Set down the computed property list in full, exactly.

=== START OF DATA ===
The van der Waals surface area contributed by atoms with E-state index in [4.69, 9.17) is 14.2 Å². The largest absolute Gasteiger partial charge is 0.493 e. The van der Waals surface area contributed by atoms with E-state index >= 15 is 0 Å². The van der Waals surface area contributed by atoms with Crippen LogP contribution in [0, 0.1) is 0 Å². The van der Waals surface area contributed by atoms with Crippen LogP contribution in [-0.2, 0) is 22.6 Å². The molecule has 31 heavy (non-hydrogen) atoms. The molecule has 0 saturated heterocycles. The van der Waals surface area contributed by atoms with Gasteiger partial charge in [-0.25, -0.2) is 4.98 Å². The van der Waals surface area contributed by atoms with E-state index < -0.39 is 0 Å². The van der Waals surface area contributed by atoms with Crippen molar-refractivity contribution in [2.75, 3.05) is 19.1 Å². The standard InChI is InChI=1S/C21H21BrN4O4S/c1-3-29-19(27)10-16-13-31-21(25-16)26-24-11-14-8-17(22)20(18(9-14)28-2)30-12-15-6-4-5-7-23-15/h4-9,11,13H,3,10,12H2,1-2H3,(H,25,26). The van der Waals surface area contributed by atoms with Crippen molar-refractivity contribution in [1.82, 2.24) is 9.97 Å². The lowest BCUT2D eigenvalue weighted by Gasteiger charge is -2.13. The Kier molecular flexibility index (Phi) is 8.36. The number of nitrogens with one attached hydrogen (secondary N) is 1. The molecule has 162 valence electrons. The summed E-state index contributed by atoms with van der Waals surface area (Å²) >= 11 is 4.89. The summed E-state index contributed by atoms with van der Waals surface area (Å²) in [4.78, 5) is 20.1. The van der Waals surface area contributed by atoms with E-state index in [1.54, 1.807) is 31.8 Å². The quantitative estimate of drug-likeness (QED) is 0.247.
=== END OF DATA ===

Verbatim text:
The van der Waals surface area contributed by atoms with E-state index in [4.69, 9.17) is 14.2 Å². The largest absolute Gasteiger partial charge is 0.493 e. The van der Waals surface area contributed by atoms with E-state index >= 15 is 0 Å². The van der Waals surface area contributed by atoms with Crippen LogP contribution in [0, 0.1) is 0 Å². The van der Waals surface area contributed by atoms with Crippen LogP contribution in [-0.2, 0) is 22.6 Å². The molecule has 31 heavy (non-hydrogen) atoms. The molecule has 0 saturated heterocycles. The van der Waals surface area contributed by atoms with Gasteiger partial charge in [-0.25, -0.2) is 4.98 Å². The van der Waals surface area contributed by atoms with E-state index < -0.39 is 0 Å². The van der Waals surface area contributed by atoms with Crippen molar-refractivity contribution in [2.75, 3.05) is 19.1 Å². The standard InChI is InChI=1S/C21H21BrN4O4S/c1-3-29-19(27)10-16-13-31-21(25-16)26-24-11-14-8-17(22)20(18(9-14)28-2)30-12-15-6-4-5-7-23-15/h4-9,11,13H,3,10,12H2,1-2H3,(H,25,26). The van der Waals surface area contributed by atoms with Crippen molar-refractivity contribution in [1.82, 2.24) is 9.97 Å². The lowest BCUT2D eigenvalue weighted by Gasteiger charge is -2.13. The Kier molecular flexibility index (Phi) is 8.36. The number of nitrogens with one attached hydrogen (secondary N) is 1. The molecule has 162 valence electrons. The summed E-state index contributed by atoms with van der Waals surface area (Å²) >= 11 is 4.89. The summed E-state index contributed by atoms with van der Waals surface area (Å²) in [4.78, 5) is 20.1. The van der Waals surface area contributed by atoms with E-state index in [1.54, 1.807) is 31.8 Å². The quantitative estimate of drug-likeness (QED) is 0.247.